Carcinogens cause random damage to the chromosomes and DNA molecules contained in the nucleus of the cell.
Most cells are either killed or sterilized.
However, one of the damaged cells could survive and be capable of reproducing.
That cell can then begin to reproduce in an undifferentiated or cancerous manner.
And most cancers are of a monoclonal origin, meaning they originate from damage to a single cell.
Even a single radioactive particle can cause significant genomic damage to the cell's DNA, including mutation and transformation.
Since these effects randomly take place at the cellular level, there's no such thing as a harmless dose.
Even allowing for cell repair, the passage of a single alpha particle has the potential to trigger cancerous growth of cells that it does not kill outright.
Lung Cancer Treatments
Lung cancer begins in the bronchial tubes and the lungs.
The danger of a destructive spread is acute because the lungs are connected to other organs of the body by a complex network of blood vessels.
Lung cancer often spreads to the larynx, liver, brain, bones, and kidneys.
Without surgery, lung cancer is currently considered incurable.
Surgery to remove all or part of the lung may be recommended if the cancer is at an early stage.
Only about 25% of tumors can be removed surgically. However, symptoms can be relieved or controlled.
Radiation treatment and anticancer drugs to stop the spread of the tumor or destroy cancerous cells could also be recommended.
The survival rate after five years for lung cancer patients is only 10 to 14 percent.
It kills more people than any other cancer, and the numbers seem to be increasing.
what is considered long-term exposure to radon?
The question we've all been waiting for: how long is long-term exposure to radon?
When can we finally relax if we've been exposed to radon?
Unfortunately, the answer is never, unless we're already well advanced in age.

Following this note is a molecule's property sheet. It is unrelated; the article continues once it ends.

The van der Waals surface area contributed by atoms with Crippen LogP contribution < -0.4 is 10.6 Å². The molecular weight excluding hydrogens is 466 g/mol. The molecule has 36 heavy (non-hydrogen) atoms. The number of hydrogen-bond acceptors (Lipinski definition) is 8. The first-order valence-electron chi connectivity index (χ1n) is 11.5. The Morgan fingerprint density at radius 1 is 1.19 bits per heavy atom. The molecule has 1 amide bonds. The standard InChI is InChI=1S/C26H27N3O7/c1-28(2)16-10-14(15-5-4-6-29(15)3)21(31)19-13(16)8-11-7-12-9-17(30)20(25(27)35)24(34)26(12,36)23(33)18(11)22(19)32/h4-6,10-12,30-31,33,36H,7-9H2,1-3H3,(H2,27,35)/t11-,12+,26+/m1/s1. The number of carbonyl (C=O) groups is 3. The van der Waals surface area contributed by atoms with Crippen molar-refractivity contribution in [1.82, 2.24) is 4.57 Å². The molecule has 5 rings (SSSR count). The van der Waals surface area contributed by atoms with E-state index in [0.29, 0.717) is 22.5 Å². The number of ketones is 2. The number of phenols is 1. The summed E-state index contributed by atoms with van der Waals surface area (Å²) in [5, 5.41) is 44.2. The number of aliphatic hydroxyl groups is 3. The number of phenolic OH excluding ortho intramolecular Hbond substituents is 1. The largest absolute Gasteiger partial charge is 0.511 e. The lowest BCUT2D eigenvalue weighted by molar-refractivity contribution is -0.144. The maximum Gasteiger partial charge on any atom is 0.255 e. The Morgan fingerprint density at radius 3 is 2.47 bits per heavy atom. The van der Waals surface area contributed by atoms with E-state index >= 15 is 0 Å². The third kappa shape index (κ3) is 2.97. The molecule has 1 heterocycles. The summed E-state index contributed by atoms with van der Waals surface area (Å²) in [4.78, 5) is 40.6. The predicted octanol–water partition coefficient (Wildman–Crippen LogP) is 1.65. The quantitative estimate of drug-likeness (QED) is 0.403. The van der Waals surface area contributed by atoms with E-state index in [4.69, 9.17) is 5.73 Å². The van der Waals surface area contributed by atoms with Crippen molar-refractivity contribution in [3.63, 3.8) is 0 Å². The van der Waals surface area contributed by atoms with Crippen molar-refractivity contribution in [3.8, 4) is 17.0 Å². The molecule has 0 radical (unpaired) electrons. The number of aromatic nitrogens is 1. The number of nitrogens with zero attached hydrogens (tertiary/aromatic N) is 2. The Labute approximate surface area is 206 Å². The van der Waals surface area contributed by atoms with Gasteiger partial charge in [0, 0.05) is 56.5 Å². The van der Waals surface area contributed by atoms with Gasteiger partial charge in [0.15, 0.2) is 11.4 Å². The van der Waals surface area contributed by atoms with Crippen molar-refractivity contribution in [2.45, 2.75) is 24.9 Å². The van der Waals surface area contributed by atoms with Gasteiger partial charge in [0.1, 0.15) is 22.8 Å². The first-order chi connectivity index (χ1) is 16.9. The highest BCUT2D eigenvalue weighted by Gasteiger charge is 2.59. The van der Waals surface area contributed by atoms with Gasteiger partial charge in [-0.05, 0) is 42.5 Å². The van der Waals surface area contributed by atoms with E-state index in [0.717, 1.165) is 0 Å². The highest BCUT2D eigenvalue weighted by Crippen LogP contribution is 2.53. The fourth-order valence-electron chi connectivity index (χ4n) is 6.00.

If a person has been exposed to radon, 75% of the radon progeny in the lungs will become harmless lead particles after 44 years.
So how long does it take for radon to affect you? When a particle damages a cell to make it cancerous, the onset of lung cancer takes at least five years but can take 10 to 25 years and even longer.
The decades-long decay of radon and the slow onset of cancer makes it impossible to measure the increase in death rates caused by radon in a mobile population.
Therefore, most lung cancer studies are based on the thousands of miners exposed to radon or on extensive animal, cellular, and radiological research.
Only a few people exposed to radon will develop lung cancer, but the more you're exposed to it, the higher your chances are of developing it.
And, once you've been exposed, the lung cancer risk lasts for the rest of your life.
Get Your Home Tested For Radon
Lung cancer is a very serious condition.
The outlook for people diagnosed with lung cancer isn't bright, so people need to do all they can to remove all the risk factors.
The first thing people need to do is stop smoking.
The second thing they should do is have their home tested for elevated levels of radon.
An experienced radon technician will come to your house and test your levels for you.
If you do have elevated levels, they will discuss the next step with you, which often involves mitigation.
If you're ready to talk to an expert about radon to make sure you aren't at risk of developing lung cancer, contact Radon Eliminator today.